by Judy Newman with Alexie Basil
We spend a lot of our time trying to stay relevant. Social media posts and more posts. Blogs (such as this one). Tweets and texts and updates and Zoom calls and livestreams and more.
Children’s books—and great literature and art in general—stand up well to the test of time.
But times change. And sometimes, what was relevant in the context of a book’s or product’s original debut is irrelevant at best—and offensive at worst—to new times, new attitudes, and (hopefully) newer, progressive, more inclusive ways of thinking about life.
How many things, for example, that were around in 1949 do we see room for in our daily lives now? And I’m talking literal room—these things are huge!
Like the analog computing machine in the Fuel Systems Building of NACA (which would become NASA in 1958)…
The 1949 Zenith color television…
And the rotary telephone!
While these 1949 creations are now outdated, My Father’s Dragon by Ruth Stiles Gannett, illustrated by her stepmother, Ruth Chrisman Gannett, is still as relevant today as when it was selected as a Newbery Honor Book 71 years ago.
Readers will respond to the timeless story of Elmer Elevator, the narrator’s father, who runs away from home after his mother rejects his new friend, a talking alley cat.
“This is without a doubt the funniest book that we have seen in a month of Sundays.” —The Saturday Review of Literature
Motivated by the alley cat’s heartbreaking story of a baby dragon forced to work under harsh circumstances to ferry passengers back and forth to Wild Island, Elmer sets out on a rescue mission. He stows away on a ship, taking with him a knapsack filled with seemingly ridiculous—but in fact quite useful and lifesaving—items that Elmer uses with great ingenuity in his quest to rescue the baby dragon from its captors.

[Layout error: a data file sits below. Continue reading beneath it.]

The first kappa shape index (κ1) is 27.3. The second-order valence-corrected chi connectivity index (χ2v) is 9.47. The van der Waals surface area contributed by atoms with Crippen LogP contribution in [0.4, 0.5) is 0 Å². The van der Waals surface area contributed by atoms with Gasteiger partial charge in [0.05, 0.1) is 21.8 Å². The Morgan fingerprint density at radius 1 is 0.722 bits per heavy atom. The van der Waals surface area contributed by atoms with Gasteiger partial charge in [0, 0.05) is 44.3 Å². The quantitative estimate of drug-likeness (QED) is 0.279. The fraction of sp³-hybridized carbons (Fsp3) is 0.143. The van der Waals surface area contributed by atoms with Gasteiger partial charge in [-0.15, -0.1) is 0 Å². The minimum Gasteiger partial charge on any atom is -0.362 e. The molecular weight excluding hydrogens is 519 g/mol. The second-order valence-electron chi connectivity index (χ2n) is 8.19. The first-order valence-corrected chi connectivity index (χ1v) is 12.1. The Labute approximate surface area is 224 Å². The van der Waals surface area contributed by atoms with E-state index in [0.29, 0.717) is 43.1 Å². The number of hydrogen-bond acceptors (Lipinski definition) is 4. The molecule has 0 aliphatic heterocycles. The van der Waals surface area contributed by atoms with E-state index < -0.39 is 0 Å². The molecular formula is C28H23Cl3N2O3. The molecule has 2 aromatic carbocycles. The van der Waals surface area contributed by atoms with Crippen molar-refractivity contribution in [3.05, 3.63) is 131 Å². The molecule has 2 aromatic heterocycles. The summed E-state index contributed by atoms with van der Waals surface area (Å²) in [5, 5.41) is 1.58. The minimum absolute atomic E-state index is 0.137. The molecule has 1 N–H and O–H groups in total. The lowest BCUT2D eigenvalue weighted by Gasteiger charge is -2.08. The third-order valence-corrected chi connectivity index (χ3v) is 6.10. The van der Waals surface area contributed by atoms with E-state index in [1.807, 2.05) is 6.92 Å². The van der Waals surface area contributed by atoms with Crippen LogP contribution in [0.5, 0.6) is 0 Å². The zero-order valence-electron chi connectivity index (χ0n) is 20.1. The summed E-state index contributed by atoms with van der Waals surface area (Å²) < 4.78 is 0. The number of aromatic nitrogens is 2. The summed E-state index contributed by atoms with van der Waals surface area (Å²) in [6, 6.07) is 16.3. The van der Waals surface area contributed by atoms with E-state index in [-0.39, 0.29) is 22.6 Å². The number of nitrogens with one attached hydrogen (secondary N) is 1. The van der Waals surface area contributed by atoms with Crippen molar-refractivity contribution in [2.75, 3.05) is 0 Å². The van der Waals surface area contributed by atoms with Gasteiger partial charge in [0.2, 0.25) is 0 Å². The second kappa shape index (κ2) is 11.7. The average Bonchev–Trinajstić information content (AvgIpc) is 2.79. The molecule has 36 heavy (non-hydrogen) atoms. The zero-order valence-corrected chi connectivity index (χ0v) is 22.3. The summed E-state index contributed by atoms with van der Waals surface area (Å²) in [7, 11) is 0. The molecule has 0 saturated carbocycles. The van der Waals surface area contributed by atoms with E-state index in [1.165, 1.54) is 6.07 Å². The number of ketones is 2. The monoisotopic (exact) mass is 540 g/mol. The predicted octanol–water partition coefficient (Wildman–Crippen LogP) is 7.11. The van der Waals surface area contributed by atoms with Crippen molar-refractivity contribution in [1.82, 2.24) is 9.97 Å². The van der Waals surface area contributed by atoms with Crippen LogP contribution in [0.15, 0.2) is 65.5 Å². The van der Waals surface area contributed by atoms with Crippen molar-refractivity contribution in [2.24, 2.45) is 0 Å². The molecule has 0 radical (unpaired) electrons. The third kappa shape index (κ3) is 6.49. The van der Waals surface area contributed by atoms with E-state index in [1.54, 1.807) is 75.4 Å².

I hadn’t read My Father’s Dragon in a long time. But rereading it in preparation for this post reminded me of how timeless and relatable great children’s books can be.
Kids will relate to Elmer’s indignation at how his mother treated his new friend; cheer for Elmer as he outsmarts each threatening predator he encounters on Wild Island; and share Elmer’s triumph as he rescues the baby dragon.
You can also see how relevant My Father’s Dragon is through the posts we’ve put together this week. Second grade teacher Eileen O’Rourke uses My Father’s Dragon as a mentor text and finds so many rich themes to explore.
While working from home under quarantine, the Book Boys—Max, Elliott, and Allister—were inspired to create blanket forts and act out the story of My Father’s Dragon using household items.
And David Vozar was inspired to pull out of his own proverbial literary backpack all kinds of ways to keep a few imaginary squirrels under control.
Please take this opportunity to share My Father’s Dragon with the students and children in your life. It is a great read-aloud, perfect for new chapter-book readers, and is an enduring piece of literature for readers of all ages.
I hope you enjoy these resources to enhance My Father’s Dragon. Speaking of staying relevant, they can all be used in a virtual classroom or at home:
• FUN, KID-FRIENDLY VIDEO: Build a blanket fort with the Book Boys and take a trip to Wild Island (without ever leaving your living room).
• MENTOR TEXT FOR VISUALIZATION: Second grade teacher Eileen O’Rourke shares how she uses My Father’s Dragon to help her students practice visualization, characterization, descriptive adjectives, and opinion writing in Book Talks.
• MEET THE AUTHOR: Go Behind the Scenes and learn about Ruth Stiles Gannett, the creator of My Father’s Dragon.
• MAKE AN ADVENTURER’S BACKPACK: Try a fun at-home activity to encourage creative thinking and problem solving in Cooked Up from a Book.
We hope you and your students enjoy My Father’s Dragon, and that it encourages you to never stop adventuring—even when we have to stay inside. And, as always, please get in touch if there’s ever anything we can do to support you by emailing JNBlog@scholastic.com.
Here’s to staying relevant. Happy reading!
This Book Is Available from Scholastic Book Clubs